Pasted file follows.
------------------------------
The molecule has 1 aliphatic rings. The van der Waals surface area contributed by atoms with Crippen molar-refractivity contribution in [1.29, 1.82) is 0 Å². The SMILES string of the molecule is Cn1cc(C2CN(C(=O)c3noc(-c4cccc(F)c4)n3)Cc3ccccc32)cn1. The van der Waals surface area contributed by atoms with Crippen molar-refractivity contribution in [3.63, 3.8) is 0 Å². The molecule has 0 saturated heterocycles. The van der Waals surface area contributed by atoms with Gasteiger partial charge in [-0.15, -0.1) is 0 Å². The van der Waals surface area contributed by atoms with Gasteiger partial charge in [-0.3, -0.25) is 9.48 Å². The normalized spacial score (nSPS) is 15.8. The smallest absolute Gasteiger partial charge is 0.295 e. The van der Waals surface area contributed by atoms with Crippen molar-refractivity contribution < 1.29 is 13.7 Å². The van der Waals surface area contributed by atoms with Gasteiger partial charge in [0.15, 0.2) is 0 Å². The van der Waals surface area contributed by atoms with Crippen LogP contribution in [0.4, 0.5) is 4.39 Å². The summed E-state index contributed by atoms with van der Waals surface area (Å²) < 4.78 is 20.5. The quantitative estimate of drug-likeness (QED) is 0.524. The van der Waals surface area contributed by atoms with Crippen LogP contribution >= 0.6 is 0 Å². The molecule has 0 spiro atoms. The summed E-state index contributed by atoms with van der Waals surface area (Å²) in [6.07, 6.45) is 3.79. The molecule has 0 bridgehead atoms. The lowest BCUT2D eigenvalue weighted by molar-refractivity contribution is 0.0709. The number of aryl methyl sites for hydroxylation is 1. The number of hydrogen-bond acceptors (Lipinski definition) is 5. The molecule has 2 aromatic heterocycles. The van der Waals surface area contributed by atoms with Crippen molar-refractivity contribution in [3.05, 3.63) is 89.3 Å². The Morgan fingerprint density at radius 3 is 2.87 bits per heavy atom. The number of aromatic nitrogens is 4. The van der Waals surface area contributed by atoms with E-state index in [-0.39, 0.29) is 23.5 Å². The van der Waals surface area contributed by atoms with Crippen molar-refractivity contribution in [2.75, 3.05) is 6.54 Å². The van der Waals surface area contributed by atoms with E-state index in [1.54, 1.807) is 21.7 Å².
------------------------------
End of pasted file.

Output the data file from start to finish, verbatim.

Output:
The molecule has 1 aliphatic rings. The van der Waals surface area contributed by atoms with Crippen molar-refractivity contribution in [1.29, 1.82) is 0 Å². The SMILES string of the molecule is Cn1cc(C2CN(C(=O)c3noc(-c4cccc(F)c4)n3)Cc3ccccc32)cn1. The van der Waals surface area contributed by atoms with Crippen molar-refractivity contribution in [3.63, 3.8) is 0 Å². The molecule has 0 saturated heterocycles. The van der Waals surface area contributed by atoms with Gasteiger partial charge in [-0.15, -0.1) is 0 Å². The van der Waals surface area contributed by atoms with Gasteiger partial charge in [-0.3, -0.25) is 9.48 Å². The normalized spacial score (nSPS) is 15.8. The smallest absolute Gasteiger partial charge is 0.295 e. The van der Waals surface area contributed by atoms with Crippen molar-refractivity contribution < 1.29 is 13.7 Å². The van der Waals surface area contributed by atoms with Gasteiger partial charge in [0.15, 0.2) is 0 Å². The van der Waals surface area contributed by atoms with Crippen LogP contribution in [0.4, 0.5) is 4.39 Å². The summed E-state index contributed by atoms with van der Waals surface area (Å²) < 4.78 is 20.5. The quantitative estimate of drug-likeness (QED) is 0.524. The van der Waals surface area contributed by atoms with Crippen LogP contribution >= 0.6 is 0 Å². The molecule has 0 spiro atoms. The summed E-state index contributed by atoms with van der Waals surface area (Å²) in [6.07, 6.45) is 3.79. The molecule has 0 bridgehead atoms. The lowest BCUT2D eigenvalue weighted by molar-refractivity contribution is 0.0709. The number of aryl methyl sites for hydroxylation is 1. The number of hydrogen-bond acceptors (Lipinski definition) is 5. The molecule has 2 aromatic heterocycles. The van der Waals surface area contributed by atoms with Crippen molar-refractivity contribution in [3.05, 3.63) is 89.3 Å². The Morgan fingerprint density at radius 3 is 2.87 bits per heavy atom. The number of aromatic nitrogens is 4. The van der Waals surface area contributed by atoms with E-state index in [-0.39, 0.29) is 23.5 Å². The van der Waals surface area contributed by atoms with Crippen molar-refractivity contribution in [2.75, 3.05) is 6.54 Å². The van der Waals surface area contributed by atoms with E-state index in [1.54, 1.807) is 21.7 Å².